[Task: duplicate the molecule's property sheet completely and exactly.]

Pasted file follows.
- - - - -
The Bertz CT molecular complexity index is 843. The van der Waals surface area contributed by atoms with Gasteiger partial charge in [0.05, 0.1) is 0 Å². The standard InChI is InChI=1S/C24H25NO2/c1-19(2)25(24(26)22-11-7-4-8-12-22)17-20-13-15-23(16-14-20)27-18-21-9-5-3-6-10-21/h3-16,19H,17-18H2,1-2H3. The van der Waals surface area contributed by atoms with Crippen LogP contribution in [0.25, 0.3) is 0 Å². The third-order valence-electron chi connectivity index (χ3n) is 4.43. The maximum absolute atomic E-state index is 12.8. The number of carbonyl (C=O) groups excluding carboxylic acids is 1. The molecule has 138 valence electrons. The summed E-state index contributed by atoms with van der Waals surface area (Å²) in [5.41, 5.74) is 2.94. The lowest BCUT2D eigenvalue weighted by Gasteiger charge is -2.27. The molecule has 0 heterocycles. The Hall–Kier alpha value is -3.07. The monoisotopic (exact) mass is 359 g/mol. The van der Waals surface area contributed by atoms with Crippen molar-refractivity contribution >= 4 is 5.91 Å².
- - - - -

The Bertz CT molecular complexity index is 843. The van der Waals surface area contributed by atoms with Gasteiger partial charge in [0.05, 0.1) is 0 Å². The standard InChI is InChI=1S/C24H25NO2/c1-19(2)25(24(26)22-11-7-4-8-12-22)17-20-13-15-23(16-14-20)27-18-21-9-5-3-6-10-21/h3-16,19H,17-18H2,1-2H3. The van der Waals surface area contributed by atoms with Crippen LogP contribution in [0.25, 0.3) is 0 Å². The third-order valence-electron chi connectivity index (χ3n) is 4.43. The maximum absolute atomic E-state index is 12.8. The number of carbonyl (C=O) groups excluding carboxylic acids is 1. The molecule has 138 valence electrons. The summed E-state index contributed by atoms with van der Waals surface area (Å²) in [5.41, 5.74) is 2.94. The lowest BCUT2D eigenvalue weighted by Gasteiger charge is -2.27. The molecule has 0 heterocycles. The Hall–Kier alpha value is -3.07. The monoisotopic (exact) mass is 359 g/mol. The van der Waals surface area contributed by atoms with Crippen molar-refractivity contribution >= 4 is 5.91 Å².